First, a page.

One of great things the Connect4Climate team loves, is running into the wonderful grassroots "green" initiatives around the world. Today, we wanted to highlight this campaign to support local Kenyan innovators, commonly known as "jua kali" or the practice of making small scale crafts, usually done outside in make-shift operations.
This project, however, is anything but small scale in its ambition in trying to solve the energy poverty for Kenyans. Using what is basically found materials, the engineers were able to build a small wind generator that actually generates electricity three times cheaper than solar panels and far cheaper than the grid.
This is an ingenious undertaking that provides a locally-built solution to several problems. It addresses Kenya's clean energy poverty, where most of the country still uses wood, kerosene, diesel and candle light for energy. The innovators are also looking to create local green jobs.
We can't think of a better project to submit to the UN's 'Future We Want' platform. Primarily, this initiative is one of the best examples the UN could have used in its Zero Draft language that is heavy on inclusive innovative "green" development. In particular, section 4 and 5 of the Zero Draft's Preamble has specific language calling for a commitment to supporting "green economies" and "poverty eradication."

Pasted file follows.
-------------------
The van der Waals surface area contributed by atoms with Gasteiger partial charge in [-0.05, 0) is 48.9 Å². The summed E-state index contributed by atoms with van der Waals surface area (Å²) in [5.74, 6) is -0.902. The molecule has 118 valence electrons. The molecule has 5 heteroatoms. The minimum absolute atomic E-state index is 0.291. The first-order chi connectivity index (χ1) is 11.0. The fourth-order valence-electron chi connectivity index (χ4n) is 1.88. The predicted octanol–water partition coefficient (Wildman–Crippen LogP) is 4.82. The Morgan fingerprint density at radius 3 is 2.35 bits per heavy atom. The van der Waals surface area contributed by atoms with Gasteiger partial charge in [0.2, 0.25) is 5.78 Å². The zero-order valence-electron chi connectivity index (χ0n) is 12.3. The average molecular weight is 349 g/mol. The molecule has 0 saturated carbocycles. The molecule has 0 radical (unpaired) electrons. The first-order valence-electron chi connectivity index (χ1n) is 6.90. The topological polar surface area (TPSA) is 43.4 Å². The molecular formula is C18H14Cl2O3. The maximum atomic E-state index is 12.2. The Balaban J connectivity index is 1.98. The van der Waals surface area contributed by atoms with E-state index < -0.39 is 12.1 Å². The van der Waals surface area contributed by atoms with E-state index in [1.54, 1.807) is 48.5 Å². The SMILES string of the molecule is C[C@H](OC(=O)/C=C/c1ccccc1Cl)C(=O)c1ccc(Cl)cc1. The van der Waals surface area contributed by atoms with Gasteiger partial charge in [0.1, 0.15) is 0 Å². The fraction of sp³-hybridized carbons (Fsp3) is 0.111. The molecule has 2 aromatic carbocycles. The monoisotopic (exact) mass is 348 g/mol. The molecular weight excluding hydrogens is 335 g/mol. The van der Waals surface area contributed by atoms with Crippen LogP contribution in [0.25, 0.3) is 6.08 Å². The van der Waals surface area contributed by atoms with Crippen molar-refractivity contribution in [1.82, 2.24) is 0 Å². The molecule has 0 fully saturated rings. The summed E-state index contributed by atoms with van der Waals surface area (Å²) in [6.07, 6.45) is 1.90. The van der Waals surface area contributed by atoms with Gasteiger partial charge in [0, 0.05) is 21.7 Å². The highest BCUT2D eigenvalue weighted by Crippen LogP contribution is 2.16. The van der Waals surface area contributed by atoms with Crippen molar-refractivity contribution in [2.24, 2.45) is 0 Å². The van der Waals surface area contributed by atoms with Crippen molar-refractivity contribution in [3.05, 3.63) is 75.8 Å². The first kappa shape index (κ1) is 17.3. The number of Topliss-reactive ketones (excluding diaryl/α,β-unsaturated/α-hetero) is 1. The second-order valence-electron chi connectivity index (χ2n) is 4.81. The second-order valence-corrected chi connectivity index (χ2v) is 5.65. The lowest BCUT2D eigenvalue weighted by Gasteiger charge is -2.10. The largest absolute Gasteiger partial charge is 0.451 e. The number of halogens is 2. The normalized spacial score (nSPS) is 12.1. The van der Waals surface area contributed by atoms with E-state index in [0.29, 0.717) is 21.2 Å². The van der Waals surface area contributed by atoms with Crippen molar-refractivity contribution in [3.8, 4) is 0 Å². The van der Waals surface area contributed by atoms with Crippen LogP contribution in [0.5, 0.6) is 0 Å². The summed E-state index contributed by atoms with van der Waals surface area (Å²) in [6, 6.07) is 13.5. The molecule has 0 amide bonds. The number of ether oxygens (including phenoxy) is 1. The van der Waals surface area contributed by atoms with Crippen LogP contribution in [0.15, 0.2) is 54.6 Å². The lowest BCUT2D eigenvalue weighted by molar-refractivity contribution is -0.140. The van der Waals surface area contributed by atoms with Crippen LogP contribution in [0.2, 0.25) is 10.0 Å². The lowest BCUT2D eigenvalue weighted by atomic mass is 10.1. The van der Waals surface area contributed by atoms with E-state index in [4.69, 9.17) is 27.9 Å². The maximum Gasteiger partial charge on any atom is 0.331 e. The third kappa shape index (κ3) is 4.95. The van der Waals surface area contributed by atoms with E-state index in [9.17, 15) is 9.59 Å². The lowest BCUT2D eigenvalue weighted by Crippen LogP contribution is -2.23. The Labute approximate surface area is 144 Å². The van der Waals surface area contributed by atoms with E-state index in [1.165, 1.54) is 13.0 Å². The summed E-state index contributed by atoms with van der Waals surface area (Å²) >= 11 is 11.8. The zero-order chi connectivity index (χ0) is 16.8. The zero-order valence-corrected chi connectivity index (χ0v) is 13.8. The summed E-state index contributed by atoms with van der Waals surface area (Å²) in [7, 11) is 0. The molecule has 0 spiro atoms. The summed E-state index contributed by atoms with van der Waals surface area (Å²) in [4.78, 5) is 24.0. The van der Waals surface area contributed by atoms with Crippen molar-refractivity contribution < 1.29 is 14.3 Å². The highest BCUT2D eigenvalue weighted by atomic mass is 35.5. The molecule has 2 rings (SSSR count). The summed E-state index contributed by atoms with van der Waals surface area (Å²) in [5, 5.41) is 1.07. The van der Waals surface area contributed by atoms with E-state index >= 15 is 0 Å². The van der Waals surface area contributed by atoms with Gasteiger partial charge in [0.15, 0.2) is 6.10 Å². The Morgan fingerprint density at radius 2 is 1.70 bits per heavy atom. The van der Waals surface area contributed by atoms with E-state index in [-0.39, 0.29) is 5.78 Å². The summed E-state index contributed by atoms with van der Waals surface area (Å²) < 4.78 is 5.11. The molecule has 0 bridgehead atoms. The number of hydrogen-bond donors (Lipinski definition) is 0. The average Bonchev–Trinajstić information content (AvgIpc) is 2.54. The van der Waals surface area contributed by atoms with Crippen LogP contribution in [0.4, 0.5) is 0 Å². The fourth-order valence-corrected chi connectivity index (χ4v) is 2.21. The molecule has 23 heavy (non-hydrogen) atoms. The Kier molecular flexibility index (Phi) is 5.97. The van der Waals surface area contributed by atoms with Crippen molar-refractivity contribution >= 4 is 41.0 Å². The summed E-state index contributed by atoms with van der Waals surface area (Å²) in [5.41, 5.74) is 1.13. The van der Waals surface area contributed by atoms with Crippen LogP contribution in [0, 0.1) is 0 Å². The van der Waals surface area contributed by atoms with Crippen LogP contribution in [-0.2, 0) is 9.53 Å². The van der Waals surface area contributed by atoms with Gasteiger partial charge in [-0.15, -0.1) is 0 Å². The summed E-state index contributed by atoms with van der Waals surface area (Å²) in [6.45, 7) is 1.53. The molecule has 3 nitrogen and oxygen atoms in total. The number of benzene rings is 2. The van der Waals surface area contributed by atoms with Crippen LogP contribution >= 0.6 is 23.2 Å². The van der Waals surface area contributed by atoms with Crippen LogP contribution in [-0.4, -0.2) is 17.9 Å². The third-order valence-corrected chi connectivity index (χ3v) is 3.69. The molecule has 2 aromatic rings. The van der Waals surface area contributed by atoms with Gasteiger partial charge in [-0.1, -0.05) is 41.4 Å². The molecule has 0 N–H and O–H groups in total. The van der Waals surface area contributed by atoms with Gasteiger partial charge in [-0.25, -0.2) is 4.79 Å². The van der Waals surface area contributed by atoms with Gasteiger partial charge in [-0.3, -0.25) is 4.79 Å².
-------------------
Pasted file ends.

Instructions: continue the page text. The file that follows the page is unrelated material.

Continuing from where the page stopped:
This is the marriage of a global development initiatives mirroring what is already being undertaken by the grassroots. If sustainable green economies are the future, it is really good to see that everyone is already on the same page. Policy push on one side, innovative grassroots "green" startups on the other.
You can lend your support towards this wind turbine project by donating through their IndieGOGO page. The project is looking for $25,000 in funding and is currently half-way funded. Here is to discovering more projects like this.